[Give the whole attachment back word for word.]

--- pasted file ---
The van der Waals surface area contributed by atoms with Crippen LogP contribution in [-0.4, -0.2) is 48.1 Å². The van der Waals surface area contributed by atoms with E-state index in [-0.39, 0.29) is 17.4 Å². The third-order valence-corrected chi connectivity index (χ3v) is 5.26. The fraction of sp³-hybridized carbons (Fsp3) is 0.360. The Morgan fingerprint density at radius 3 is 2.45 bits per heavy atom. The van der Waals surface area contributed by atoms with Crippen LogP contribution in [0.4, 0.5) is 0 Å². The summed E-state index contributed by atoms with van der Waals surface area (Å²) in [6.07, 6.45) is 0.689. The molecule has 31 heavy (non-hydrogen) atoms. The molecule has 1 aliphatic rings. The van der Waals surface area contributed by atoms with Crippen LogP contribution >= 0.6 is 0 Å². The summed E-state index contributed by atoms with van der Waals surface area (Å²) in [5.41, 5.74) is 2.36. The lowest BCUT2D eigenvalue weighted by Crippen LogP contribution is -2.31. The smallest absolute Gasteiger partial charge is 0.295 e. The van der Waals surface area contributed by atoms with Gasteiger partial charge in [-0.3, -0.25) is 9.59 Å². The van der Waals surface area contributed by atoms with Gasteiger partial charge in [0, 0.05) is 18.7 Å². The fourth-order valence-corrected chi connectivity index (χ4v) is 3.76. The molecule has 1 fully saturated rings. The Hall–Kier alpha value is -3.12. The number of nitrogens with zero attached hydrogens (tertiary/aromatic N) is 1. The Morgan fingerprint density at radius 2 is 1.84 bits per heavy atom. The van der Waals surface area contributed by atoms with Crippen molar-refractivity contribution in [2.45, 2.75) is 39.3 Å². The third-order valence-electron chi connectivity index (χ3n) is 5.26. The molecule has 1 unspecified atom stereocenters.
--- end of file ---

The van der Waals surface area contributed by atoms with Crippen LogP contribution in [-0.4, -0.2) is 48.1 Å². The van der Waals surface area contributed by atoms with E-state index in [-0.39, 0.29) is 17.4 Å². The third-order valence-corrected chi connectivity index (χ3v) is 5.26. The fraction of sp³-hybridized carbons (Fsp3) is 0.360. The Morgan fingerprint density at radius 3 is 2.45 bits per heavy atom. The van der Waals surface area contributed by atoms with Crippen LogP contribution in [0.4, 0.5) is 0 Å². The summed E-state index contributed by atoms with van der Waals surface area (Å²) in [6.07, 6.45) is 0.689. The molecule has 31 heavy (non-hydrogen) atoms. The molecule has 1 aliphatic rings. The van der Waals surface area contributed by atoms with Crippen LogP contribution >= 0.6 is 0 Å². The summed E-state index contributed by atoms with van der Waals surface area (Å²) in [5.41, 5.74) is 2.36. The lowest BCUT2D eigenvalue weighted by Crippen LogP contribution is -2.31. The smallest absolute Gasteiger partial charge is 0.295 e. The van der Waals surface area contributed by atoms with Gasteiger partial charge in [-0.3, -0.25) is 9.59 Å². The van der Waals surface area contributed by atoms with Gasteiger partial charge in [0, 0.05) is 18.7 Å². The fourth-order valence-corrected chi connectivity index (χ4v) is 3.76. The molecule has 1 fully saturated rings. The Hall–Kier alpha value is -3.12. The number of nitrogens with zero attached hydrogens (tertiary/aromatic N) is 1. The Morgan fingerprint density at radius 2 is 1.84 bits per heavy atom. The van der Waals surface area contributed by atoms with Crippen molar-refractivity contribution in [2.45, 2.75) is 39.3 Å². The third-order valence-electron chi connectivity index (χ3n) is 5.26. The molecule has 1 unspecified atom stereocenters.